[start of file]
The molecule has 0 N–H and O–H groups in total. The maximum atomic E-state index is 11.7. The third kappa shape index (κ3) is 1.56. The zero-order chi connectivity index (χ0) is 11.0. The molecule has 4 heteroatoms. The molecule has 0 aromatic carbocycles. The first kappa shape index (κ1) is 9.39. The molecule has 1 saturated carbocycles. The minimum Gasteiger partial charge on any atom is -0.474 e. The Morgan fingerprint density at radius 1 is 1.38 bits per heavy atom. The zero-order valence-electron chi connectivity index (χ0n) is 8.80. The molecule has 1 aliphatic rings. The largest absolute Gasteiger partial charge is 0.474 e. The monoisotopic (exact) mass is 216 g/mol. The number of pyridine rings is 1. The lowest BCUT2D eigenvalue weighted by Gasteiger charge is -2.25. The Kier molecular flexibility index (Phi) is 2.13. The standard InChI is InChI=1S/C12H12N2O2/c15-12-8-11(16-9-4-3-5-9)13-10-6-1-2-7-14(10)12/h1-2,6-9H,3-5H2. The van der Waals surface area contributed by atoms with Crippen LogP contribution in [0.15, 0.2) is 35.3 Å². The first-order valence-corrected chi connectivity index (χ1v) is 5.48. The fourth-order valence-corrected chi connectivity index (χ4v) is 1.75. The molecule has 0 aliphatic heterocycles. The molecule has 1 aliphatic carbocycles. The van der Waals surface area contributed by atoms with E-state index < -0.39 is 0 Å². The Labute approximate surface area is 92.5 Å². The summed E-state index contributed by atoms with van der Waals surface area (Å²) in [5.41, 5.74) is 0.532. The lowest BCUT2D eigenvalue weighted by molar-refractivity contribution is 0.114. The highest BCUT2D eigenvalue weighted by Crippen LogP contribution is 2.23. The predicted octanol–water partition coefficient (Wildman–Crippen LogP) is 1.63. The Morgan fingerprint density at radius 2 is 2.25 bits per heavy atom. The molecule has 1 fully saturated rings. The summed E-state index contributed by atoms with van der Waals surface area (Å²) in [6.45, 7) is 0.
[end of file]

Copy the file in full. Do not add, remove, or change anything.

The molecule has 0 N–H and O–H groups in total. The maximum atomic E-state index is 11.7. The third kappa shape index (κ3) is 1.56. The zero-order chi connectivity index (χ0) is 11.0. The molecule has 4 heteroatoms. The molecule has 0 aromatic carbocycles. The first kappa shape index (κ1) is 9.39. The molecule has 1 saturated carbocycles. The minimum Gasteiger partial charge on any atom is -0.474 e. The Morgan fingerprint density at radius 1 is 1.38 bits per heavy atom. The zero-order valence-electron chi connectivity index (χ0n) is 8.80. The molecule has 1 aliphatic rings. The largest absolute Gasteiger partial charge is 0.474 e. The monoisotopic (exact) mass is 216 g/mol. The number of pyridine rings is 1. The lowest BCUT2D eigenvalue weighted by Gasteiger charge is -2.25. The Kier molecular flexibility index (Phi) is 2.13. The standard InChI is InChI=1S/C12H12N2O2/c15-12-8-11(16-9-4-3-5-9)13-10-6-1-2-7-14(10)12/h1-2,6-9H,3-5H2. The van der Waals surface area contributed by atoms with Crippen LogP contribution in [0.15, 0.2) is 35.3 Å². The first-order valence-corrected chi connectivity index (χ1v) is 5.48. The fourth-order valence-corrected chi connectivity index (χ4v) is 1.75. The molecule has 0 aliphatic heterocycles. The molecule has 1 aliphatic carbocycles. The van der Waals surface area contributed by atoms with E-state index < -0.39 is 0 Å². The Labute approximate surface area is 92.5 Å². The summed E-state index contributed by atoms with van der Waals surface area (Å²) in [5.41, 5.74) is 0.532. The lowest BCUT2D eigenvalue weighted by molar-refractivity contribution is 0.114. The highest BCUT2D eigenvalue weighted by Crippen LogP contribution is 2.23. The predicted octanol–water partition coefficient (Wildman–Crippen LogP) is 1.63. The Morgan fingerprint density at radius 2 is 2.25 bits per heavy atom. The molecule has 1 fully saturated rings. The summed E-state index contributed by atoms with van der Waals surface area (Å²) in [6.45, 7) is 0.